Woods takes us back through American history to see how banking and credit developed. Government, which has no money of its own, befriends ones that have it. During the period between the expiration of the first Bank of the US and the creation of the Second Bank of the US — 1811-1817 — the government granted banks the privilege of expanding credit unsecured by deposits while allowing them to tell depositors attempting to withdraw their money to “come back in a couple of years.” While banks could be charged with legal counterfeiting and embezzlement, Woods does not use the terms. In fact, nowhere in the book does he use the words “counterfeit” or “embezzle.”

When the Second Bank of the US started inflating in 1817 it created the Panic of 1819. He writes:

The lesson of that sorry episode — namely, that the economy gets taken on a wild and unhealthy ride when the money supply is dramatically and artificially increased and then suddenly reduced — was so obvious that even the political class managed to figure it out.

Many inflationists before the panic became hard-money believers after Condy Raguet and Daniel Raymond, a disciple of Alexander Hamilton, became hard-money advocates and wrote books on economics. John Quincy Adams cited the hard-money Bank of Amsterdam “as a a model to emulate.”

But the inflationists persisted and pushed for more government intervention, and Unit banking in particular:

In the nineteenth century, nearly all American states instituted a regulation known as unit banking, which limited all banks to a single office. No branch banking was allowed, whether intrastate or interstate. The obvious result was a very fragile and undiversified banking system in which banks could be brought to ruin if local conditions turned sour.

Fractional-reserve banking is a major cause of bank panics. But the US went further. Other countries did not “cripple their banking systems” with unit banking laws. Canada, in particular, had no unit banking laws and no banking panics. The Bank of Canada did not emerge until 1934:

As Milton Friedman was fond of pointing out, although the Great Depression claimed over 9,000 American banks, the number of banks that failed in Canada at that time was zero. American bank panics, it turns out, were in large part the result of government intervention — in the form of unit banking — in the first place.

Yet it was the market and the imposed pseudo-gold standard that took the blame, and Americans got Hoover’s meddling then FDR’s New Deal.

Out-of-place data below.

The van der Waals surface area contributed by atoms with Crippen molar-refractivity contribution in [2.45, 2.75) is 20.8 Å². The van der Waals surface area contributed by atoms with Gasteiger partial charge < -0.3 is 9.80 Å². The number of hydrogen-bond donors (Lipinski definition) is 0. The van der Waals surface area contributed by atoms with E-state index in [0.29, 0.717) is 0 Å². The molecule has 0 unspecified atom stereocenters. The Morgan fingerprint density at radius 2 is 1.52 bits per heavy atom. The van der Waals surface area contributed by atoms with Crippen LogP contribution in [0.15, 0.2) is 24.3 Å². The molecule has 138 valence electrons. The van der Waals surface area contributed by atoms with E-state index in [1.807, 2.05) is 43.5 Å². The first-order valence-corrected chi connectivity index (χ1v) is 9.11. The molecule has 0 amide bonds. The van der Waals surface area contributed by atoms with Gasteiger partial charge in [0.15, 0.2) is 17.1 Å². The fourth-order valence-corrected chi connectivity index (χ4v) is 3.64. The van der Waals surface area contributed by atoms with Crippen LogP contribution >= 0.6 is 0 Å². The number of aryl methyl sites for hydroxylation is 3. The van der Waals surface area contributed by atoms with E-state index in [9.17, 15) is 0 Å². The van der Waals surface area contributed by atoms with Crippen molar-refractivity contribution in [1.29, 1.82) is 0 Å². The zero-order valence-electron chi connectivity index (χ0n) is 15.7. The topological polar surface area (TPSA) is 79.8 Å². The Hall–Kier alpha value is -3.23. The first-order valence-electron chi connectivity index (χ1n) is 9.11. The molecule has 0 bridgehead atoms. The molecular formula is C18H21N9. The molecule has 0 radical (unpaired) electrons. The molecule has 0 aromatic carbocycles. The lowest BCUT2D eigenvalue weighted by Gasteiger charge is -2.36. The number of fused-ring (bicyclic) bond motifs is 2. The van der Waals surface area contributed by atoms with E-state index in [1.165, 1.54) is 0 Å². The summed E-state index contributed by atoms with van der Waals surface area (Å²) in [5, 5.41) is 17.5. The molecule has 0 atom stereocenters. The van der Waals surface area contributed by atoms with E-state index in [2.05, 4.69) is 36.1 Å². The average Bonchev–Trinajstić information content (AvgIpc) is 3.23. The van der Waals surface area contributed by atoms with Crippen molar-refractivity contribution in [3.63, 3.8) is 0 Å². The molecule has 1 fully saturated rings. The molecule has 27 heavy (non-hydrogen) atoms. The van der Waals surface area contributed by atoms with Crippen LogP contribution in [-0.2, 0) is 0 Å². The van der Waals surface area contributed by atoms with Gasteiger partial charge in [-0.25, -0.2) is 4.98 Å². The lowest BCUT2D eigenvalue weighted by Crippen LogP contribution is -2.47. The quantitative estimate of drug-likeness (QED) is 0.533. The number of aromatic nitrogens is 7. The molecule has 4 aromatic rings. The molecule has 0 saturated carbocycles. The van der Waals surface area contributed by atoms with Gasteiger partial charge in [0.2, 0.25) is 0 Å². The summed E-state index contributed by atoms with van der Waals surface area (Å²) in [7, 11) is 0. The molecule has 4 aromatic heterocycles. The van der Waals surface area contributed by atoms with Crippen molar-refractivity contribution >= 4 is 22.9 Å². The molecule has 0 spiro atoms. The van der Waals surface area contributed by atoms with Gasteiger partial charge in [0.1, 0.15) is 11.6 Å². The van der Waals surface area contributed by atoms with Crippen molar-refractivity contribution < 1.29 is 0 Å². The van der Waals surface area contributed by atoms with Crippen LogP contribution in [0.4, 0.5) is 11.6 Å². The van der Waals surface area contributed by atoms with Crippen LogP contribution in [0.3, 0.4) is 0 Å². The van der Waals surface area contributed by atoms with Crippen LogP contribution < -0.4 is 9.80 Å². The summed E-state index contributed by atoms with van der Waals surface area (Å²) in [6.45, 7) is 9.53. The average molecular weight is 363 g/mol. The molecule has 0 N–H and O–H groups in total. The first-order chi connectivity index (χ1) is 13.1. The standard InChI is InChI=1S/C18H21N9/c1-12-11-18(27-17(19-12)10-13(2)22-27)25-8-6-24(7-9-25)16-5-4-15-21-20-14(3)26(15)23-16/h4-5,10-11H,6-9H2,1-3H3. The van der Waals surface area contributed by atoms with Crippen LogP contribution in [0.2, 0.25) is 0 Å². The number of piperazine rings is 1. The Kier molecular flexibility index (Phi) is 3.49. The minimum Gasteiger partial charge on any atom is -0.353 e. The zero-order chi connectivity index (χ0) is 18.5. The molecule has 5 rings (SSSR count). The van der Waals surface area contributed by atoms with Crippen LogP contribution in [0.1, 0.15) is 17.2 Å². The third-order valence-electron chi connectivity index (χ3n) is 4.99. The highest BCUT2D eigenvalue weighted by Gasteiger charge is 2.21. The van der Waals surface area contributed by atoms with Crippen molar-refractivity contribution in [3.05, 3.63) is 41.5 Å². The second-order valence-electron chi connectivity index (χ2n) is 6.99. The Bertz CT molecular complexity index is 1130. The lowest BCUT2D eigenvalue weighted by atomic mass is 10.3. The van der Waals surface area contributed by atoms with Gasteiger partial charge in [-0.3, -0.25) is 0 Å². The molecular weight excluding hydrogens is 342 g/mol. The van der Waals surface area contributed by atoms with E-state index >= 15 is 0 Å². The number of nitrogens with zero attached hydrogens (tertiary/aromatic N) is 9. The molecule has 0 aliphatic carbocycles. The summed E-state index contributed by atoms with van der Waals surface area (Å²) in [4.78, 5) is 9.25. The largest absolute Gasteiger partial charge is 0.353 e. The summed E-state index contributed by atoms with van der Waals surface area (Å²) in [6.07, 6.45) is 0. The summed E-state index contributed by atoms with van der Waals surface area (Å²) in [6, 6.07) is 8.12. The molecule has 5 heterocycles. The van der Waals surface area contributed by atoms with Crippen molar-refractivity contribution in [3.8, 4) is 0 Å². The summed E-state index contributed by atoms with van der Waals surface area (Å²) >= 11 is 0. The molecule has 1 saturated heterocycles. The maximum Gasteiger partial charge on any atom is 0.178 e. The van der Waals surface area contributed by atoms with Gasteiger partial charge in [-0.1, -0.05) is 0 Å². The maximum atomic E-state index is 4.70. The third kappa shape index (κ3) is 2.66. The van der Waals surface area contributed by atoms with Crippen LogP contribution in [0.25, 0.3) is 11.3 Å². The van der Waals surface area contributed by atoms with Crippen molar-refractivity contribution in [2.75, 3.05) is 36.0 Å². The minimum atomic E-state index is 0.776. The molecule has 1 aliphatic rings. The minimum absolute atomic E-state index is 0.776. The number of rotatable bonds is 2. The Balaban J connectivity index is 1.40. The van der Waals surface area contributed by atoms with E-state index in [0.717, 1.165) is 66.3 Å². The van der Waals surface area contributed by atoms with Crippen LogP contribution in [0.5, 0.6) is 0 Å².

Later in the book Woods mentions the hands-off approach to the depression of 1920-1921, “which saw unemployment shoot up to 12.4 percent and production decline by 17 percent. Wholesale prices fell by 56 percent.” And the Fed kept its printing press quiet. According to the National Bureau of Economic Research the depression was over by the summer of 1921.

Falling prices are bad?

One of the strongest parts of Woods’ book is his treatment of deflation — falling prices. It is only in the inflationary world of larcenous economics that falling prices are the “It” to be avoided.

A few of the points he makes:

  • Increasing the money supply to support increased production is a fallacy. “Any supply of money can facilitate any number of transactions.”
  • The money supply under a hard money system grows “relatively slowly, and the supply of other goods and services increases more rapidly. With these goods and services more abundant with respect to money, their prices fall.”
  • The claim that people would stop buying things if they knew prices would fall ignores the fact that people “value goods in the present more highly than they do the same goods in the future. This factor offsets the desire to wait indefinitely for a lower price.”
  • If deflation is anticipated entrepreneurs and the firms they deal with would adjust their bids accordingly.
  • With the increase in money’s purchasing power people could save simply by hoarding.
  • Who’s hurt the most by deflation? The power centers in society — government and Wall Street. We hear hysteria over deflation because it hurts the establishment the most, “and only the mildest concern about inflation, which hurts everyone else.”


Tom Woods has published another gem and is giving it away. The war we’re fighting now depends for its outcome on sound information and, as always, personal integrity. Never forget, the Fed must go. His book provides much of the intellectual ammunition needed to neutralize the enemy and avoid repeating the mistakes that brought us this mess in the first place.

Note: The views expressed on Mises.org are not necessarily those of the Mises Institute.